From the publisher: Writing from his own heartfelt perspective as an immigrant, Jorge Ramos listens to and explores stories of dozens of immigrants who decided to change their lives and risk everything in order to pursue a better, freer, and opportunity-filled future as citizens of the United States.

Spare Parts

Three Phoenix teenagers scraped together less than $1,000 and built a robot out of scavenged parts to enter the  Marine Advanced Technology Education Robotics Competition, and against all odds . . . they won!

Tell Me How It Ends: An Essay in 40 Questions

From the publisher: Structured around the forty questions Luiselli translates and asks undocumented Latin-American children facing deportation, Tell Me How It Ends humanizes these young migrants and highlights the contradiction of the idea of America as a fiction for immigrants with the reality of racism and fear--both here and back home.

Discussion Questions

1. How does Alma’s perspective in the novel’s first chapter illustrate her and her family’s hopes for their new life in America? Take another look at her statement after the trip to the gas station: “The three of us started toward the road, doubling back in the direction from which we had come, heading toward home” (11). What are the meanings of “home” here, and how does this scene show how America meets and differs from the Riveras’ expectations of it?

2. Mayor describes how he’s bullied at school and his general feelings of not fitting in. How do you think this draws him to Maribel? What do they have in common that perhaps those around them, including their parents, cannot see on the surface?

3. How is the scene where the Riveras sit down for a dinner of oatmeal a turning point for the family and for the book? Discuss the role of food in the novel, especially how it evokes memories of home and establishes a sense of community. Are there any other cultural values or traditions that do the same thing?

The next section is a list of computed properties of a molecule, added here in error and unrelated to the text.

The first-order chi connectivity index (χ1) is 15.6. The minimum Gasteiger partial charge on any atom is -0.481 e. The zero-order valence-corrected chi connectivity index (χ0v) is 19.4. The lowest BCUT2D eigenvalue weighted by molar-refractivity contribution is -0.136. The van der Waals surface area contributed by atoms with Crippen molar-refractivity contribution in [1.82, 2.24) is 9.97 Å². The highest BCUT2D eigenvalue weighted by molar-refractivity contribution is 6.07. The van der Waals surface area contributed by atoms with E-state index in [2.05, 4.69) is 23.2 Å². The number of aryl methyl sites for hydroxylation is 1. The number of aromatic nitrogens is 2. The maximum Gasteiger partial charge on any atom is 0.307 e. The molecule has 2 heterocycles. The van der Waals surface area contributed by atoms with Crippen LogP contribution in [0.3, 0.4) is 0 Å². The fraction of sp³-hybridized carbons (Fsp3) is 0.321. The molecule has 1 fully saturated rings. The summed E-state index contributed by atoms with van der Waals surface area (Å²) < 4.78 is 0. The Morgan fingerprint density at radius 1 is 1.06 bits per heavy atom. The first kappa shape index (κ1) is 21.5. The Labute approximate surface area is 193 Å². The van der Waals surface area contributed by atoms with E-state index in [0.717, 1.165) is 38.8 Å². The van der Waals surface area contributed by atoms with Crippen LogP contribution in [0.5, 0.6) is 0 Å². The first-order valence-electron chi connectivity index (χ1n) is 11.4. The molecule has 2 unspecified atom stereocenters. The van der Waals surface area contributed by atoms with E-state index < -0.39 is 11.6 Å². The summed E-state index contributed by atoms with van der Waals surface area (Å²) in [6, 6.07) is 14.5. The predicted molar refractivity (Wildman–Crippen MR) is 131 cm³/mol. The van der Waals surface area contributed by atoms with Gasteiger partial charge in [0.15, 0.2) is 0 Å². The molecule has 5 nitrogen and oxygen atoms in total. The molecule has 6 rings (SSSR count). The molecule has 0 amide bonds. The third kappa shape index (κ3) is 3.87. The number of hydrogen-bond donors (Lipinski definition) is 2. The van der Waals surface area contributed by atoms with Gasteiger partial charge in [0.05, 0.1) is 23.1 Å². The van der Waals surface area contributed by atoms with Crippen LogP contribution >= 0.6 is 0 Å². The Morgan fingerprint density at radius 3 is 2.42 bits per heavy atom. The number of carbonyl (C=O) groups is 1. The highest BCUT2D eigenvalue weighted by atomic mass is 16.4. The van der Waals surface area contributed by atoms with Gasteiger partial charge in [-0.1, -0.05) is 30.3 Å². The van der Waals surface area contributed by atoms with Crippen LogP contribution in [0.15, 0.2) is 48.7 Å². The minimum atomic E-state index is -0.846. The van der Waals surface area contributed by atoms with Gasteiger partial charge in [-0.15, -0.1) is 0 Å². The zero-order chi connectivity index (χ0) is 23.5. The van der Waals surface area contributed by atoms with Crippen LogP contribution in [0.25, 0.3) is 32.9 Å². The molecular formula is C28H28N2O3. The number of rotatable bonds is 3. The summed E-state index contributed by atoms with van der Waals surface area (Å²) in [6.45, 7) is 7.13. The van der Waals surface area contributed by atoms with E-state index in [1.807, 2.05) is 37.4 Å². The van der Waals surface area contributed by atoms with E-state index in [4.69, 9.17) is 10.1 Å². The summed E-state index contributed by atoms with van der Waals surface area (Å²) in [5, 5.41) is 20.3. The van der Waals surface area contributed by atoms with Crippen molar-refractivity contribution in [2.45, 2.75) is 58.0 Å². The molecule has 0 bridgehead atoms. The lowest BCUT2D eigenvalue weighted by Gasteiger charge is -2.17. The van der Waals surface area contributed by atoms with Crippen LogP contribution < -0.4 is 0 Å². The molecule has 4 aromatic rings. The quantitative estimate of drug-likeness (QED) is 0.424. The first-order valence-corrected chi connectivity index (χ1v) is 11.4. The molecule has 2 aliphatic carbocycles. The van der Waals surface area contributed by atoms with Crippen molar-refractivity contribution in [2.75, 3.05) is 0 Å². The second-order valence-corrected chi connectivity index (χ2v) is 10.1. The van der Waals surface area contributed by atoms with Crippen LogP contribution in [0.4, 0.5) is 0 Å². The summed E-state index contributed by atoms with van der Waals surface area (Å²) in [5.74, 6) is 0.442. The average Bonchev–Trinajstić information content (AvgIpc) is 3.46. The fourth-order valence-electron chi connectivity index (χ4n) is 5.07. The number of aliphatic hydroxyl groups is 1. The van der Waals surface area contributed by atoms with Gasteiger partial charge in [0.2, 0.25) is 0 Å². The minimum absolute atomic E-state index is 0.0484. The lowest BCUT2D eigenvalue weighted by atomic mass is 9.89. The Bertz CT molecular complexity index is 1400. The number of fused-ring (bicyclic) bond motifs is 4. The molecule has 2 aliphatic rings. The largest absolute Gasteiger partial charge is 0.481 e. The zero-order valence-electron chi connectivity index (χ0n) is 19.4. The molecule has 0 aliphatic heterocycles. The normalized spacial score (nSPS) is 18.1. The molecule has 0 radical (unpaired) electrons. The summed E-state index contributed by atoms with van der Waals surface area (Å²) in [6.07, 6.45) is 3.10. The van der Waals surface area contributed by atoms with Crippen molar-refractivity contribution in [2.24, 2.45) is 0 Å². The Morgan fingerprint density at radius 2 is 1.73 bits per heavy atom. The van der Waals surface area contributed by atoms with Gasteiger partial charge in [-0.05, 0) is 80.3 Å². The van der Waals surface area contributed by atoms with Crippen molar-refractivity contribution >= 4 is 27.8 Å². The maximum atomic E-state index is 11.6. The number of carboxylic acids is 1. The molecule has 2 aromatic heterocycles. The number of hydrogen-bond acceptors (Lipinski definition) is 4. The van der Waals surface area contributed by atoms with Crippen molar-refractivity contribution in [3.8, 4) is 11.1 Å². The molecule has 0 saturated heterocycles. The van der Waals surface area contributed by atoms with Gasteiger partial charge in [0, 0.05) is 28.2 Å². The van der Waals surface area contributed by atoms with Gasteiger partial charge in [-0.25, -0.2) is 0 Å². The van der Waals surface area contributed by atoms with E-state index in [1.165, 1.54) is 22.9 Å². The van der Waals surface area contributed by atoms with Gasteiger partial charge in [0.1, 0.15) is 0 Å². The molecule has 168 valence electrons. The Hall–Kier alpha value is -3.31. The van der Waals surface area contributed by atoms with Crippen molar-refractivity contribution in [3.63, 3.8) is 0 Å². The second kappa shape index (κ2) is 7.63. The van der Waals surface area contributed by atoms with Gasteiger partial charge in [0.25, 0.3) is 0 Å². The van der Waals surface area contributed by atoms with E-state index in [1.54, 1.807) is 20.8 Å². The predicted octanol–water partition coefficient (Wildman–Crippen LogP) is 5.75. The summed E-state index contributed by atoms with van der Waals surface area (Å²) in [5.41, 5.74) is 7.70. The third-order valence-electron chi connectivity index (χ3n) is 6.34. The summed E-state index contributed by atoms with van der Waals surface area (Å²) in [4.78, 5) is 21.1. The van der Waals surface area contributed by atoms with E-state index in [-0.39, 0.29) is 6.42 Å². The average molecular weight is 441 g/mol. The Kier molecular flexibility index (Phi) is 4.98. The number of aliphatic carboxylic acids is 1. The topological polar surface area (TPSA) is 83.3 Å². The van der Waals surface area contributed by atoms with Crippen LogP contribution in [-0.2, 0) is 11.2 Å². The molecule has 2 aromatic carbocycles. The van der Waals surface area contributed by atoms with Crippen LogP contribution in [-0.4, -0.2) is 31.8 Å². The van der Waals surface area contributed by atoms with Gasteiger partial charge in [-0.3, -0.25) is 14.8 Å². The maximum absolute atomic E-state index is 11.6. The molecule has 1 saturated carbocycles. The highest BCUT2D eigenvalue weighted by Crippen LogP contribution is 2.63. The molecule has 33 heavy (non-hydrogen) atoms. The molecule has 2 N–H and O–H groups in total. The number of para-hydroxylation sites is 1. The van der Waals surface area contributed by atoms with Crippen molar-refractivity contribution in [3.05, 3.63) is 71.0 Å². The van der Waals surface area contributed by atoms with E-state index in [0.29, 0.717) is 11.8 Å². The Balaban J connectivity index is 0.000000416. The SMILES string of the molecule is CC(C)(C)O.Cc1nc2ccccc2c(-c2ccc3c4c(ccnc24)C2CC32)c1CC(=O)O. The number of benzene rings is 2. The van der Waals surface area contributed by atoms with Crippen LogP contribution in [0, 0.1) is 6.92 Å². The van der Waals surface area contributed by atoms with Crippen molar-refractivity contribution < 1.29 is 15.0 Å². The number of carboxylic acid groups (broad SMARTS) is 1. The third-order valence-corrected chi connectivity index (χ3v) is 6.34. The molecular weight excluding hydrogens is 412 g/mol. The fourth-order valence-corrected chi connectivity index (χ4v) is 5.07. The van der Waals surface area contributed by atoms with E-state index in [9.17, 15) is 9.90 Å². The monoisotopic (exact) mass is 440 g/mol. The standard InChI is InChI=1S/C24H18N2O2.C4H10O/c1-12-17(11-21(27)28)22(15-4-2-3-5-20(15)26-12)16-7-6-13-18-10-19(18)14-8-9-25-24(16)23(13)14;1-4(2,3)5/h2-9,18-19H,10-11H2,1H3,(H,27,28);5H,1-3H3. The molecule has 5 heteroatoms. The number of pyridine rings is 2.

4. What are some key differences in the way that the women in the novel respond to challenges of assimilation compared to the men? How does Alma’s point of view highlight these differences?

5. What brings Alma and Celia together as neighbors and friends, and how does their relationship change by the end of the book?

6. How would you describe the atmosphere of the impromptu Christmas party in the Toros’ apartment (p. 137)? What brings the residents of the building together, as a group and in more intimate settings? Why do you think Cristina Henríquez brought all the characters together during this particular holiday?

7. Alma and Mayor are the primary narrators of the book, yet they have very different voices and perspectives. How does pairing these points of view affect the telling of this story, even as they are punctuated by the voices of the neighbors in Redwood Apartments? And how does the chorus of voices affect this main story and pose larger questions of immigration and the Latino experience in the United States?

8. Were you surprised that the book takes place in Newark, Delaware, rather than in the larger Latin American communities of Florida, New York, Texas, or California? What does this setting suggest about immigrant families like the Riveras and the Toros across the country? Do you feel differently about the immigration debate now raging in the United States after reading this book?

9. Do you, the members of your family, or your friends have stories of moving to another country to start a new life? Did any of the stories in the novel resonate with those you know?

10. How does the final chapter, told in Arturo’s voice, influence your understanding of what he felt about America? What do you make of how he ends his narrative, “I loved this country,” and that it is the last line of the book (286)?

 https://latamuntram.wordpress.com/cv-page/october-the-book-of-unknown-americans/

Ways to Help

Help

Border Charity Addresses for Donations

Humane Borders   Keeps water stations in the desert    
PO Box 27024
Tuscson, AZ 85726
humaneborders@gainusa.com
preferred method: PayPal through website
www.humaneborders.org

 

Kino Border Initiative   Operates sour kitchen and shelters in Mexico
PO Box 159
Nogales, AZ 85628-0159
Mail donations directly or through Paypal from website
www.kinoborderinitiative.org/

 

Coalicion De Derechos Humanos   Locates missing migrants, and educates migrants on workers rights
Donate through website
www.derechoshumanosaz.net/get-involved/donate-2

Frederick Community College prohibits discrimination against any person on the basis of age, ancestry, citizenship status, color, creed, ethnicity, gender identity and expression, genetic information, marital status, mental or physical disability, national origin, race, religious affiliation, sex, sexual orientation, or veteran status in its activities, admissions, educational programs, and employment.